Satchel

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Light-brown leather bag next to man typing on laptop
Leather satchel

A satchel is a bag, often with a strap.[1] The strap is often worn so that it diagonally crosses the body, with the bag hanging on the opposite hip, rather than hanging directly down from the shoulder. They are traditionally used for carrying books.[2] The back of a satchel extends to form a flap that folds over to cover the top and fastens in the front. Unlike a briefcase, a satchel is soft-sided.

School bag[edit]

Children carrying leather and cowhide satchels

The satchel has been a typical accessory of English students for centuries, as attested in Shakespeare's famous monologue, "All the world's a stage." The traditional Oxford and Cambridge style satchel features a simple pouch with a front flap. Variations include designs with a single or double pocket on the front and sometimes a handle on the top of the bag. The classic school bag satchel often had two straps, so that it could be worn like a backpack, with the design having the straps coming in a V from the centre of the back of the bag, rather than separate straps on each side.[citation needed] This style is sometimes called a satchel backpack.[citation needed]

The use of school bag satchels is common in the United Kingdom, Australia, Western Europe and Japan.[3] In Japan the term for a school bag satchel is randoseru. The Unicode for the school satchel Emoji is U+1F392.[4]

In fashion[edit]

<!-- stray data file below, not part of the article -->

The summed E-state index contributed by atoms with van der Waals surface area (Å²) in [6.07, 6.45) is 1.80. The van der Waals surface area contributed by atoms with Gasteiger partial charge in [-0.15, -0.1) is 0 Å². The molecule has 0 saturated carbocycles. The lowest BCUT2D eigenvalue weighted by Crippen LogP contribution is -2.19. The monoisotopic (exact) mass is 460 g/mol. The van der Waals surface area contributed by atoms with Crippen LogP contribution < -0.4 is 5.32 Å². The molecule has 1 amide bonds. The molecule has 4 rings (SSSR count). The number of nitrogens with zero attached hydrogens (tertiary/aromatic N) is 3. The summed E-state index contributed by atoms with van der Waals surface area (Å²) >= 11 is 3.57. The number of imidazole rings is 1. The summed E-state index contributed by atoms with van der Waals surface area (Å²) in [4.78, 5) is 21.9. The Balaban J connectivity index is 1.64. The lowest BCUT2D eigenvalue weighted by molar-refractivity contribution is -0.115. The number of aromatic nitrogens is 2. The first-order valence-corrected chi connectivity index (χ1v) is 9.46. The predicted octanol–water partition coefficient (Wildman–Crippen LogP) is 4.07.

Much of the popularity of the satchel as a fashion accessory in the United Kingdom, the United States of America and Canada since 2008 is driven by the Cambridge Satchel Company, whose product was on a Guardian gift guide in 2009, and was described as a cross-body bag in a 2010 article.[5][6][7][8]

In popular culture[edit]

Indiana Jones always carries a satchel as part of his outfit, alongside his whip and hat (the prop used in the movies was a 1943 Mark VII gas mask bag).[9]

The satchel is referenced in the movie The Hangover, where the character Alan Garner says "it's not a man purse, it's called a satchel. Indiana Jones wears one."[10] The bag he was actually carrying was a Roots Village Bag.[11] Following the attention due to the movie, Roots released a larger bag, called simply The Satchel, however the design of both the Village Bag and The Satchel are not the same as the traditional satchel.

The satchel is indirectly referenced in the nod to both Indiana Jones and The Hangover in the movie Guardians of the Galaxy, where the character Peter Quill says "It's not a purse, it's a knapsack."

See also[edit]

References[edit]

  1. ^ Satchel, merriam-webster.com, Accessed 28 October 2009
  2. ^ Satchel, thefreedictionary.com, Accessed 28 October 2009
  3. ^ "7 Ways to Make Your Child's School Bag Lighter". Retrieved July 25, 2017. 
  4. ^ "School Satchel Emoji". Retrieved April 25, 2015. 
  5. ^ "Christmas gift guide 2009: Men's accessories". The Guardian. 27 November 2009. Retrieved 10 September 2015. 
  6. ^ Cartner-Morley, Jess (24 April 2010). "How to dress: Cross-body bags". The Guardian. Retrieved 17 May 2014. 
  7. ^ Lukas, Erin (23 December 2011). "The story behind the explosion of the Cambridge Satchels". Fashion Magazine. Retrieved 17 May 2014. 
  8. ^ Williams-Grut, Oscar (23 January 2014). "Moneybags: humble British satchel conquers the world". The Independent. Retrieved 17 May 2014. 
  9. ^ "TheRaider.net - Research - Indy's Gear - The Shoulder Bag". Archived from the original on 5 Feb 2015. Retrieved 28 Feb 2015. 
  10. ^ Memorable Quotes from The Hangover, IMDB.com, Accessed October 29, 2009
  11. ^ "Village Bag on the Silver Screen". 14 Aug 2009. Archived from the original on 27 Jun 2010. Retrieved 28 Feb 2015.